The most important document I read over the past couple of weeks is Deschamps and al’s “Taking action on sexual exploitation and abuse by peacekeepers”. This is the report of an independent review on sexual exploitation and abuse by international peacekeeping forces in the Central African Republic. The brutal facts: In 2013-14, several children from the M’Poko IDP camp aged 9-13 were sexually abused by peacekeepers in exchange for military food rations and small amounts of money. The report is appalling. It shows how the UN system systematically failed to timely and appropriately protect and care for these children, and to properly investigate, report and follow up on the violations. Many parts of the UN are judged at fault. The report describes a machinery caught up in the implementation of its complex procedures and the fragmentation of its responsibilities where action and accountability are always someone else’s business. It shows how the system ends up not delivering its most fundamental human rights functions. Shockingly, more staff time was devoted to assigning blame for a leaked document than to caring for the abused kids. This should be mandatory reading for every UN staff member.
Davis and al’s “Do socially responsible firms pay more taxes?” looks at the relation between corporate tax payments and corporate social responsibility (CSR). I read it after this Economist article whet my appetite. Using data from a large set of US companies, Davis and al analyze links between tax and CSR behaviors between 2002-11. They show that high CSR firms are avoiding taxes the most and are spending the most on tax lobbying. This indicates that CSR and tax payments are used as substitutes not complements by [US] firms. These findings are important because UN CSR approach and guidelines (including our Children Rights and Business Principles) view corporate tax payments as positive contributions to social welfare. As the authors conclude: “If policy makers are trying to improve social welfare, understanding this trade-off is important in the design of tax laws”.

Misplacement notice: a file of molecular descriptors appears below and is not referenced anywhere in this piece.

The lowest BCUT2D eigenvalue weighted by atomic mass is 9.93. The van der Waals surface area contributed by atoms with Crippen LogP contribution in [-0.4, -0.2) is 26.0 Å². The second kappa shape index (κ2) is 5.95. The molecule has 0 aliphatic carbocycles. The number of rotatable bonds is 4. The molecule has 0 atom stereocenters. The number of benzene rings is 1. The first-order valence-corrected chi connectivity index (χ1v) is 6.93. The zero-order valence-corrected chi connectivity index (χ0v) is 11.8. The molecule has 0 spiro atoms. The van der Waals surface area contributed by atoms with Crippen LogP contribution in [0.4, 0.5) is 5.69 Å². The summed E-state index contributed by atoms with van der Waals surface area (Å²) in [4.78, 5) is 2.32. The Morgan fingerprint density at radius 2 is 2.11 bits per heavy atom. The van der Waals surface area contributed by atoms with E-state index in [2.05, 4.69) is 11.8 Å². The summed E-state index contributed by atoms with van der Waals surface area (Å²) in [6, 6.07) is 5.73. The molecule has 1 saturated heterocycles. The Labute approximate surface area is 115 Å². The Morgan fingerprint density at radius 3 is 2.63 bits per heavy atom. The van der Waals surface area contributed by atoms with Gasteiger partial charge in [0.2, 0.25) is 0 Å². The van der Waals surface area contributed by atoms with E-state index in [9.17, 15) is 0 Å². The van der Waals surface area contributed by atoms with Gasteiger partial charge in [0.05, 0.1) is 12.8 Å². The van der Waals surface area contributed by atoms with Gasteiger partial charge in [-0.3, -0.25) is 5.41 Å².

My visual of the week is Sander and al’s “The global flow of people”. It depicts migration flows within and between regions. It shows that the largest movements happen between South and East Asia, Latin to North America, and within Africa. The authors also have a “Global flow of refugees” version which clearly shows that most movements are regional in nature.
My quote this week is from Lucy Kellaway’s ”Big brother management: Farewell performance review, hello data systems”: “In 2016 the job of management will be taken away from managers. […] The most visible sign of the new world will be the end of the annual career appraisal. […] The end started half way through 2015 when Deloitte and then Accenture announced that they were getting rid of their performance review. Deloitte let slip that it spent an unconscionable 2m hours a year to produce yearly reports for its 65,000 people—making it among the biggest corporate wastes of time ever invented.”